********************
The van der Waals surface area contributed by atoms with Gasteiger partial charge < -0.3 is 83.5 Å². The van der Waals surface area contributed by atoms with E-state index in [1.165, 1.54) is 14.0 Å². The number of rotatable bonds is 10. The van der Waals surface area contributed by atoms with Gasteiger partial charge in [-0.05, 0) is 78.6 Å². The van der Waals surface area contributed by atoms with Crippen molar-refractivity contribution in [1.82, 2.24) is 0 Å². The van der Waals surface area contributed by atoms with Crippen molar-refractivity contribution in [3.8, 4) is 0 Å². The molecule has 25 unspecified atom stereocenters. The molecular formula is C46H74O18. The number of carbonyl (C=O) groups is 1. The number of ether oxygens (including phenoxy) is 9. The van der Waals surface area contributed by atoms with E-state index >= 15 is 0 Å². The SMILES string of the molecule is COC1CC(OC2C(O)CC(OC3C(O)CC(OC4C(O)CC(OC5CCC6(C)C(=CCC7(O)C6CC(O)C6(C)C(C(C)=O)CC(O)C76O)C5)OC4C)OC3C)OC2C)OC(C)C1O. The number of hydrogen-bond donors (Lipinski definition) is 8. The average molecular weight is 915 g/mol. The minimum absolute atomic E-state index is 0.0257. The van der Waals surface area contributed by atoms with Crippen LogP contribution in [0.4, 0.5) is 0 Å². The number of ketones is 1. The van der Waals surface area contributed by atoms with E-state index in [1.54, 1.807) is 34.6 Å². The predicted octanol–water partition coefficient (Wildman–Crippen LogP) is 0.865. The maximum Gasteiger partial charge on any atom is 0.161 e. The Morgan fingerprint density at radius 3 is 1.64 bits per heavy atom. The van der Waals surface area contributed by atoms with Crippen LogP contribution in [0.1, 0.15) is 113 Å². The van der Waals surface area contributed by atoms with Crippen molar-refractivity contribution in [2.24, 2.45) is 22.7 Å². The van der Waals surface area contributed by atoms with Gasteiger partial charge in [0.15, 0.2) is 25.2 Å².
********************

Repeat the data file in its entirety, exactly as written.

The van der Waals surface area contributed by atoms with Gasteiger partial charge < -0.3 is 83.5 Å². The van der Waals surface area contributed by atoms with E-state index in [1.165, 1.54) is 14.0 Å². The number of rotatable bonds is 10. The van der Waals surface area contributed by atoms with Gasteiger partial charge in [-0.05, 0) is 78.6 Å². The van der Waals surface area contributed by atoms with Crippen molar-refractivity contribution in [1.82, 2.24) is 0 Å². The van der Waals surface area contributed by atoms with Crippen molar-refractivity contribution in [3.8, 4) is 0 Å². The molecule has 25 unspecified atom stereocenters. The molecular formula is C46H74O18. The number of carbonyl (C=O) groups is 1. The number of ether oxygens (including phenoxy) is 9. The van der Waals surface area contributed by atoms with E-state index >= 15 is 0 Å². The SMILES string of the molecule is COC1CC(OC2C(O)CC(OC3C(O)CC(OC4C(O)CC(OC5CCC6(C)C(=CCC7(O)C6CC(O)C6(C)C(C(C)=O)CC(O)C76O)C5)OC4C)OC3C)OC2C)OC(C)C1O. The number of hydrogen-bond donors (Lipinski definition) is 8. The average molecular weight is 915 g/mol. The minimum absolute atomic E-state index is 0.0257. The van der Waals surface area contributed by atoms with Crippen LogP contribution in [0.4, 0.5) is 0 Å². The number of ketones is 1. The van der Waals surface area contributed by atoms with E-state index in [1.54, 1.807) is 34.6 Å². The predicted octanol–water partition coefficient (Wildman–Crippen LogP) is 0.865. The maximum Gasteiger partial charge on any atom is 0.161 e. The Morgan fingerprint density at radius 3 is 1.64 bits per heavy atom. The van der Waals surface area contributed by atoms with Crippen LogP contribution in [0.1, 0.15) is 113 Å². The van der Waals surface area contributed by atoms with Crippen molar-refractivity contribution in [2.24, 2.45) is 22.7 Å². The van der Waals surface area contributed by atoms with Gasteiger partial charge in [0.15, 0.2) is 25.2 Å².